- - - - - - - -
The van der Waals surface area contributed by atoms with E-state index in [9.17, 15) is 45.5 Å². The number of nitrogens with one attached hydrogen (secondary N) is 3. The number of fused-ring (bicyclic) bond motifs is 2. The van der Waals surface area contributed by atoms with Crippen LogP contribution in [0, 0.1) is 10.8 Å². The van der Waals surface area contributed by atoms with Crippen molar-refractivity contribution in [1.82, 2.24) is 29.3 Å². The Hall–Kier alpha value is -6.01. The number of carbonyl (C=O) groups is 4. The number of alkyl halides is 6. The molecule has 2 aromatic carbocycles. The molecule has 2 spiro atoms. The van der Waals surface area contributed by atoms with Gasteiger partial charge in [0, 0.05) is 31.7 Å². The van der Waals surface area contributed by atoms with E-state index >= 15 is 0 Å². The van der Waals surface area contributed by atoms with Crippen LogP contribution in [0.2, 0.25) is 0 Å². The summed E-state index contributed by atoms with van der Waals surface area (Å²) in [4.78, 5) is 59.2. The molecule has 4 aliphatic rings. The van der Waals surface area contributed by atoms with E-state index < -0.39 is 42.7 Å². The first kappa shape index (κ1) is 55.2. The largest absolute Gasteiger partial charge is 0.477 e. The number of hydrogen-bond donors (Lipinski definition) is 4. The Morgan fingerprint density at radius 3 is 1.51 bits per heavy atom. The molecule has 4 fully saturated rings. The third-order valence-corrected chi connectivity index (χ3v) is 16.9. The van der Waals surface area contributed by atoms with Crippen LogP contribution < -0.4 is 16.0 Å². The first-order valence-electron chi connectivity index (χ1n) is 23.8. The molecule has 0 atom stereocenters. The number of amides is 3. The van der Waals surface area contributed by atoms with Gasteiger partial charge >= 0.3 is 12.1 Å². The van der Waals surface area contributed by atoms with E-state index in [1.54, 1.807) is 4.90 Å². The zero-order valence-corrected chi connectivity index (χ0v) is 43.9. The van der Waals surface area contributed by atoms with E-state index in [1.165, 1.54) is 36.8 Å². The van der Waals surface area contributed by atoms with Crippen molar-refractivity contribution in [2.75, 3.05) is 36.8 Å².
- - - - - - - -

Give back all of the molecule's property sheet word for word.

The van der Waals surface area contributed by atoms with E-state index in [9.17, 15) is 45.5 Å². The number of nitrogens with one attached hydrogen (secondary N) is 3. The number of fused-ring (bicyclic) bond motifs is 2. The van der Waals surface area contributed by atoms with Crippen LogP contribution in [0, 0.1) is 10.8 Å². The van der Waals surface area contributed by atoms with Crippen molar-refractivity contribution in [1.82, 2.24) is 29.3 Å². The Hall–Kier alpha value is -6.01. The number of carbonyl (C=O) groups is 4. The number of alkyl halides is 6. The molecule has 2 aromatic carbocycles. The molecule has 2 spiro atoms. The van der Waals surface area contributed by atoms with Gasteiger partial charge in [0, 0.05) is 31.7 Å². The van der Waals surface area contributed by atoms with E-state index >= 15 is 0 Å². The van der Waals surface area contributed by atoms with Crippen LogP contribution in [0.2, 0.25) is 0 Å². The summed E-state index contributed by atoms with van der Waals surface area (Å²) in [4.78, 5) is 59.2. The molecule has 4 aliphatic rings. The van der Waals surface area contributed by atoms with E-state index < -0.39 is 42.7 Å². The first kappa shape index (κ1) is 55.2. The largest absolute Gasteiger partial charge is 0.477 e. The number of hydrogen-bond donors (Lipinski definition) is 4. The Morgan fingerprint density at radius 3 is 1.51 bits per heavy atom. The molecule has 4 fully saturated rings. The third-order valence-corrected chi connectivity index (χ3v) is 16.9. The van der Waals surface area contributed by atoms with Crippen LogP contribution < -0.4 is 16.0 Å². The first-order valence-electron chi connectivity index (χ1n) is 23.8. The molecule has 0 atom stereocenters. The number of amides is 3. The van der Waals surface area contributed by atoms with Gasteiger partial charge >= 0.3 is 12.1 Å². The van der Waals surface area contributed by atoms with E-state index in [1.54, 1.807) is 4.90 Å². The zero-order valence-corrected chi connectivity index (χ0v) is 43.9. The van der Waals surface area contributed by atoms with E-state index in [1.165, 1.54) is 36.8 Å². The van der Waals surface area contributed by atoms with Crippen molar-refractivity contribution in [2.75, 3.05) is 36.8 Å².